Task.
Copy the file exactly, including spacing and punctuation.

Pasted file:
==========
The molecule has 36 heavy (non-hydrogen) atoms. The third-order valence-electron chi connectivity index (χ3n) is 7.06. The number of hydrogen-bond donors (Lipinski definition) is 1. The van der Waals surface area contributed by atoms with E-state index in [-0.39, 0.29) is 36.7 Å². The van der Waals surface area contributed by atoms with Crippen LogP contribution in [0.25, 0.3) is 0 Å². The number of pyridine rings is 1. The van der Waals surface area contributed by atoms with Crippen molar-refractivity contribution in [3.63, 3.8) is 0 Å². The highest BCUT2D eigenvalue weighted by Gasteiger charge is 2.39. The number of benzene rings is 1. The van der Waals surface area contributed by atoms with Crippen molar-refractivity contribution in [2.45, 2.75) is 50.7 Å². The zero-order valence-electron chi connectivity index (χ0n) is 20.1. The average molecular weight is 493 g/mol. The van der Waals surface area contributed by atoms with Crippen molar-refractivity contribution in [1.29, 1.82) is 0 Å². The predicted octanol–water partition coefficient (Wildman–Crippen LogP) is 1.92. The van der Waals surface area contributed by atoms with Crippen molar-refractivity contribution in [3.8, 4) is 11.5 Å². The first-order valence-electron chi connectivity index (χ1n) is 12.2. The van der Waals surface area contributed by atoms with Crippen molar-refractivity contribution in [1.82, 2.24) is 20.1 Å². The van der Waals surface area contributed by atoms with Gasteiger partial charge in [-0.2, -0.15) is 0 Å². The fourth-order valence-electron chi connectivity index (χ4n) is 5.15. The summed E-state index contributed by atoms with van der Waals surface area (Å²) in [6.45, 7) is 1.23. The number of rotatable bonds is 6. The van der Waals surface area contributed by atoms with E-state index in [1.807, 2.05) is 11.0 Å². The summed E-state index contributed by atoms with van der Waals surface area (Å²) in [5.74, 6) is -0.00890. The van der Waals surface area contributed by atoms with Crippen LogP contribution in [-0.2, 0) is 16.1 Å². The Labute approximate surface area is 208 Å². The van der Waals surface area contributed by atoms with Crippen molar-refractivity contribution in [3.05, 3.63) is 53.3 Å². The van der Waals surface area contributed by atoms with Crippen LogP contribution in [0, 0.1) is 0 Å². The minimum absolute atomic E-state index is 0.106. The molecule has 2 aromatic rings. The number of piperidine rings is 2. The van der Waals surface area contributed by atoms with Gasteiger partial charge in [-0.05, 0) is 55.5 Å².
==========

The molecule has 36 heavy (non-hydrogen) atoms. The third-order valence-electron chi connectivity index (χ3n) is 7.06. The number of hydrogen-bond donors (Lipinski definition) is 1. The van der Waals surface area contributed by atoms with E-state index in [-0.39, 0.29) is 36.7 Å². The van der Waals surface area contributed by atoms with Crippen LogP contribution in [0.25, 0.3) is 0 Å². The number of pyridine rings is 1. The van der Waals surface area contributed by atoms with Crippen molar-refractivity contribution in [3.63, 3.8) is 0 Å². The highest BCUT2D eigenvalue weighted by Gasteiger charge is 2.39. The number of benzene rings is 1. The van der Waals surface area contributed by atoms with Crippen molar-refractivity contribution in [2.45, 2.75) is 50.7 Å². The zero-order valence-electron chi connectivity index (χ0n) is 20.1. The average molecular weight is 493 g/mol. The van der Waals surface area contributed by atoms with Crippen molar-refractivity contribution in [1.29, 1.82) is 0 Å². The predicted octanol–water partition coefficient (Wildman–Crippen LogP) is 1.92. The van der Waals surface area contributed by atoms with Crippen molar-refractivity contribution in [3.8, 4) is 11.5 Å². The first-order valence-electron chi connectivity index (χ1n) is 12.2. The van der Waals surface area contributed by atoms with Crippen molar-refractivity contribution in [1.82, 2.24) is 20.1 Å². The van der Waals surface area contributed by atoms with Gasteiger partial charge in [-0.2, -0.15) is 0 Å². The fourth-order valence-electron chi connectivity index (χ4n) is 5.15. The summed E-state index contributed by atoms with van der Waals surface area (Å²) in [6.45, 7) is 1.23. The number of rotatable bonds is 6. The van der Waals surface area contributed by atoms with E-state index in [1.807, 2.05) is 11.0 Å². The summed E-state index contributed by atoms with van der Waals surface area (Å²) in [5.74, 6) is -0.00890. The van der Waals surface area contributed by atoms with Crippen LogP contribution in [-0.2, 0) is 16.1 Å². The Labute approximate surface area is 208 Å². The van der Waals surface area contributed by atoms with Crippen molar-refractivity contribution in [3.05, 3.63) is 53.3 Å². The van der Waals surface area contributed by atoms with Crippen LogP contribution in [0, 0.1) is 0 Å². The minimum absolute atomic E-state index is 0.106. The molecule has 2 aromatic rings. The number of piperidine rings is 2. The van der Waals surface area contributed by atoms with Gasteiger partial charge in [-0.05, 0) is 55.5 Å².